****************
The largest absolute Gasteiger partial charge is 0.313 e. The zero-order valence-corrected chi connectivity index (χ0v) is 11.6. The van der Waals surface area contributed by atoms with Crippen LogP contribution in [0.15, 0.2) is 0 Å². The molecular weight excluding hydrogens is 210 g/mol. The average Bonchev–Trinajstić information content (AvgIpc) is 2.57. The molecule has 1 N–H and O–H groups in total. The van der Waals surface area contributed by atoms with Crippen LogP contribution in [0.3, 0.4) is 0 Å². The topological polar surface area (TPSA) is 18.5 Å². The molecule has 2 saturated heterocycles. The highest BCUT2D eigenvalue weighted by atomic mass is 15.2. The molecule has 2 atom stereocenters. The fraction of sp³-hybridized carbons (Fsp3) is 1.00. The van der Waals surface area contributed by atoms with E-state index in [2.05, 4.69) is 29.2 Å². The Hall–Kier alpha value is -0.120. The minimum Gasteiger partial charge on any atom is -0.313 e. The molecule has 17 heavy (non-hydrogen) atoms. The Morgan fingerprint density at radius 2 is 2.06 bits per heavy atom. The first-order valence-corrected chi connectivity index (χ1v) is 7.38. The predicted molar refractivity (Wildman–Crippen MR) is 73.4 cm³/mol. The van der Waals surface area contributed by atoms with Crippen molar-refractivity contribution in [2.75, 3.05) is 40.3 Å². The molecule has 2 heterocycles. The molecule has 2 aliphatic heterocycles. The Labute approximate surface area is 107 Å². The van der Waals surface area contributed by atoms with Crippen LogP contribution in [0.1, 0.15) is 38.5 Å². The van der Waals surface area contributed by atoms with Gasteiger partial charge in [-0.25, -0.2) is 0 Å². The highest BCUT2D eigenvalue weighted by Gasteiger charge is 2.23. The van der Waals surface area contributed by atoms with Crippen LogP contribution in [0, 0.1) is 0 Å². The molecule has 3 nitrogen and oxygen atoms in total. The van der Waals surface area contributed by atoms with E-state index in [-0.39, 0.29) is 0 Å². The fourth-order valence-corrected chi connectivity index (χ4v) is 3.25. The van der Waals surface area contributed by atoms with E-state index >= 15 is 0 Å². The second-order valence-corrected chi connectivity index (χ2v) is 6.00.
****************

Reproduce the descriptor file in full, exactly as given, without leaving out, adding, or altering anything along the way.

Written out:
The largest absolute Gasteiger partial charge is 0.313 e. The zero-order valence-corrected chi connectivity index (χ0v) is 11.6. The van der Waals surface area contributed by atoms with Crippen LogP contribution in [0.15, 0.2) is 0 Å². The molecular weight excluding hydrogens is 210 g/mol. The average Bonchev–Trinajstić information content (AvgIpc) is 2.57. The molecule has 1 N–H and O–H groups in total. The van der Waals surface area contributed by atoms with Crippen LogP contribution in [0.3, 0.4) is 0 Å². The topological polar surface area (TPSA) is 18.5 Å². The molecule has 2 saturated heterocycles. The highest BCUT2D eigenvalue weighted by atomic mass is 15.2. The molecule has 2 atom stereocenters. The fraction of sp³-hybridized carbons (Fsp3) is 1.00. The van der Waals surface area contributed by atoms with E-state index in [2.05, 4.69) is 29.2 Å². The Hall–Kier alpha value is -0.120. The minimum Gasteiger partial charge on any atom is -0.313 e. The molecule has 17 heavy (non-hydrogen) atoms. The Morgan fingerprint density at radius 2 is 2.06 bits per heavy atom. The first-order valence-corrected chi connectivity index (χ1v) is 7.38. The predicted molar refractivity (Wildman–Crippen MR) is 73.4 cm³/mol. The van der Waals surface area contributed by atoms with Crippen molar-refractivity contribution in [2.75, 3.05) is 40.3 Å². The molecule has 2 heterocycles. The molecule has 2 aliphatic heterocycles. The Labute approximate surface area is 107 Å². The van der Waals surface area contributed by atoms with Crippen LogP contribution in [0.1, 0.15) is 38.5 Å². The van der Waals surface area contributed by atoms with Gasteiger partial charge in [-0.25, -0.2) is 0 Å². The highest BCUT2D eigenvalue weighted by Gasteiger charge is 2.23. The van der Waals surface area contributed by atoms with Crippen LogP contribution in [0, 0.1) is 0 Å². The molecule has 3 nitrogen and oxygen atoms in total. The van der Waals surface area contributed by atoms with E-state index in [-0.39, 0.29) is 0 Å². The fourth-order valence-corrected chi connectivity index (χ4v) is 3.25. The van der Waals surface area contributed by atoms with E-state index >= 15 is 0 Å². The second-order valence-corrected chi connectivity index (χ2v) is 6.00.